My dad always admired Frankie Laine’s singing. He told me that his favorite singers were Mario Lanza, Frankie Laine, Teresa Brewer, and Patti Page. I was always proud of the fact that my dad lived long enough to see me in photographs with Frankie Laine and Patti Page. And he knew all about my personal visits with Frankie.

I was a young teenager when I first began listening to Frankie Laine in earnest. This is the time that Dad told me how much he enjoyed Frankie’s singing. Because I was beginning to really love Frankie’s recordings, it always roused my interest whenever my dad talked about Frankie. Of course, Dad was a fan during the early 1950s—most likely before I was born in 1956. He used to tell me how he remembered seeing Frankie on television and in the movies.

Ah, the movies . . .

I grew up on a farm in eastern Iowa. When I first began collecting Frankie Laine material, I was limited to buying “Greatest Hits” albums. There was no Internet. And, without a license to drive, my record buying chances were limited to the record section in a furniture store located in a town near where I lived. And I could only go there if Mom wanted to take a road trip to town. All I knew about Frankie’s career was that he was this great singer, and I really dug his voice.

It wasn’t until 1985, when I first met Frankie in person, that I became aware of his movies. I have written in more detail about my first meeting with him in an earlier blog I’ve posted. I was riding in Frankie’s car and he was driving us to one of his scheduled appointments. I reached into my briefcase, pulled out pen and paper, and asked Frankie the titles of his movies. “I am in seven movies,” he replied.  Then he rattled off the titles: Make Believe Ballroom, When You’re Smiling, Sunny Side of the Street, Rainbow ‘Round My Shoulder, Bring Your Smile Along, He Laughed Last, and Meet Me in Las Vegas.

After I obtained the titles to these movies, it became my quest to find copies. I wanted to see Frankie perform in his youthful heyday!

When my search for these movies began, it was in the early days of movies becoming available on VHS tape. As a first-hand movie night consumer, I know that local grocery stores carried the feature films that could be rented for a couple of days, along with a video player. Not many older movies were yet available. Movie companies had yet to transfer most films to video. And, while it wasn’t too long after the VHS craze began that you could find Elvis or Bing Crosby movies on videotape, there were no Laine movies to be had.

This was quite a dilemma for me. Around this time, during the mid-1980s, I subscribed to an entertainment collectors magazine. This magazine featured records, movie posters, and other entertainment memorabilia information and want ads. This was where I discovered movie rental companies. These companies each had inventories of 16 millimeter prints of many old movies for rent. The prints were old copies that used to belong to television stations. The idea was to rent a movie, find a projector, and have a movie night with your friends. The rental prices were reasonable. Rent a movie of your choice, and return the movie to the rental company when you’re finished. I selected a couple of these companies, wrote for the inventory catalog, and discovered my first two Frankie Laine movies!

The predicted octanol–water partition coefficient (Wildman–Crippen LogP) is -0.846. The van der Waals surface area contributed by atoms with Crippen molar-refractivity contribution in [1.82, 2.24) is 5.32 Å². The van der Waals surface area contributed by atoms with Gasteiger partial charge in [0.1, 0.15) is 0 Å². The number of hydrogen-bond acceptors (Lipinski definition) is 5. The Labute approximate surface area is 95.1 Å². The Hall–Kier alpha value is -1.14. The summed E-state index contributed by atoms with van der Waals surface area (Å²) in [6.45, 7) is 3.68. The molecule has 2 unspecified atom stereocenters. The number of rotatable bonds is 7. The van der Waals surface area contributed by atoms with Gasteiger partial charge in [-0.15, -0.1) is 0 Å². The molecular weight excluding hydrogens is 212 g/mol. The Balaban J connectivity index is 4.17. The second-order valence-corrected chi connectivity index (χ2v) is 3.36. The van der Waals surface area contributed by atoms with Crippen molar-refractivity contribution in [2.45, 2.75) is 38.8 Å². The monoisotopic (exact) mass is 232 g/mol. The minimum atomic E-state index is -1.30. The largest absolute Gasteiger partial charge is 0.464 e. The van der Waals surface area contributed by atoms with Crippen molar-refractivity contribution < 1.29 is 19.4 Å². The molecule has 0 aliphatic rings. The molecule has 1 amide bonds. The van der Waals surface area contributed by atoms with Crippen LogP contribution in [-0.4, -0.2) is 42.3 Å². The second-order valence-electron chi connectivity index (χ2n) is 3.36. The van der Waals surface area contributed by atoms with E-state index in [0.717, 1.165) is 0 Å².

Imagine my joy. The first movie I ordered was a tired old print of the 1950 movie, When You’re Smiling. It arrived in a movie case and was comprised of two reels of 16 millimeter film. I watched it with bated breath waiting for Frankie to appear. First reel finished and no Frankie! He finally appeared in reel two, singing “Georgia on My Mind.” How very cool for me! Having spent the entire day with Frankie on November 20, 1985, I am now watching him in 1950!

My thoughts: I’ve got to capture this. I have an idea. I know a guy with a video camera. If I set the camera on a tripod, I could videotape the entire film.

My reality: Early video cameras were not very good. They recorded for playback on a two-head recorder. I didn’t realize that they would, however, pick up the flicker of the film quite nicely.

In time, I rented all of Frankie Laine’s movies—getting to watch them all.

These days, Frankie’s movies are sometimes scheduled for viewing on TCM. However, none of Frankie’s movies have yet been distributed in digital form by Columbia. Hopefully that day will come sooner than later. Most other film companies have digitally converted movie catalogs. Frankie’s movie Meet Me in Las Vegas, which is an MGM movie, is available on DVD, as are all other MGM movies.

Having now seen all of Frankie Laine’s movies and early television shows, I am finally able to treasure them all—just like Dad did.